I have to make a terrible admission. For the past couple of months I’ve been a bit ‘off’ cinema. I’ve hardly watched anything in the past month. I can’t quite put my finger on the point where I fell out with it, but it was probably August, when I was on holiday with friend and we watched a film a night, every night, catching up on the Oscar Winners THE WOLF OF WALL STREET, AMERICAN HUSTLE and TWELVE YEARS A SLAVE as well as less acclaimed pieces such as THE WORLD’S END and COMPLIANCE. All of these films failed to fire my imagination, indeed by the end of the final two I was screaming at the screen begging it to stop. Since then, I’ve hardly watched anything, I’ve fallen behind with my Film School Studies, I’ve fallen (temporarily) out of love with films.
Some of this is accounted for by personal circumstances. My children are a bit older and in need of less sleep and when the nights were shorter, they squeezed my viewing time to a maximum of 60 minutes a night. I’ve also rekindled my interest in tabletop RPGs by discovering an online community of like minded people who are happy to share nostalgic bon mots via Twitter (@admchairadvent), which is very entertaining but distracting. While watching anything, Mrs Dirk is constantly interrupting with a sharp jab to the ribs and a cry of, “put that bloody phone down.”
These factors aside, my impatience with films was probably best exemplified by the experience of watching THE WOLF OF WALL STREET. This is undoubtedly a major release of the past 5 years. Leonardo Di Caprio turns his charisma to maximum as Jordan Belfort, the penny shares trader who turned Wall Street on its head with his short-selling scam. Driven by ambition, acquisitive greed and pure excess, the film adapts his memoir as a series of comic vignettes depicting his rise, rise, rise and crash. There are some genuinely funny moments as he indulges in the most bacchanalian lifestyle imaginable, with drugs, prostitutes, ritual humiliation of women, blokey blokiness and extravagant consumption of fine consumer products. He’s constantly trying to out manoeuvre the Feds who are on to his money laundering operation made possible by his fragrant aunt of his wife (who has steely Brit cool by Joanna Lumley). There’s a great moment when he is rendered incapable by some out of date drugs but he has to drive through town to his mansion, to head off the Feds. It’s very funny and memorable.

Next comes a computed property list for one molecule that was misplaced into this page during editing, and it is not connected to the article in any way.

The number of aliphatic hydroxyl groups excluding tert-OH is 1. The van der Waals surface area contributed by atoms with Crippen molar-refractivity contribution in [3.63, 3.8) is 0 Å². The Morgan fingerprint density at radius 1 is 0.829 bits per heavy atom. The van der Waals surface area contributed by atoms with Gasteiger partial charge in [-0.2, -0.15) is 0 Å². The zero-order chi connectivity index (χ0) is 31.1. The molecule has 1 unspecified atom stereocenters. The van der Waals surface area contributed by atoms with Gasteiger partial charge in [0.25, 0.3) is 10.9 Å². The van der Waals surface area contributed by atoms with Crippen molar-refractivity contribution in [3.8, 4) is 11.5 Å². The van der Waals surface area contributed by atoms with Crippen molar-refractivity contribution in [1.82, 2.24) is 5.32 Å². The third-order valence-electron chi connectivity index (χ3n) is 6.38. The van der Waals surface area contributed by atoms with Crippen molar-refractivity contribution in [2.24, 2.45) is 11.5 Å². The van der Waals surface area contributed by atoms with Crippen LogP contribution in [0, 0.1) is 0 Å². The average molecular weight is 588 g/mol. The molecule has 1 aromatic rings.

By the end of it all, I was left with an empty feeling, as if I had watched a cartoon. Despite its length, I felt that there was no progress, the character of Belfort was the same from beginning to end.
The screenplay was written by Sopranos regular and Boardwalk Empire creator Terence Winter. Scorsese collaborated with Winter on some of the early episodes of Boardwalk, and in comparison, the TV series is far superior to WOLF … on many levels. Not least, the central character of Nucky Thompson, played with aplomb by Steve Buscemi, is wonderfully nuanced in his amorality with lots of twists and turns in his character development. Television has the scope to go wider and deeper into characters and situations than cinema.
Box-set binging of television series is also a factor in my temporary separation from cinema. There are so many interesting television series emerging from America at the moment, I hardly have time to waste on films. Take Ray Donovan for example, an excellent TV series, with brilliant performances from every actor involved. Liev Schreiber plays Ray, an LA fixer who does the underground dirty work for lawyers and publicists of Sports stars, Hollywood actors and the rich and famous. His father has been released from jail and looking for retribution on the priests who molested his son ‘Bunchy’ and the people framed him for a murder that he didn’t commit. John Voight as the father is brilliantly unpredictable, ruthless and funny.
I need something to get my juices flowing again. Something that can satisfy the parts that only television is able to reach. The nights are drawing in … I think it must be time to break into the Bergman.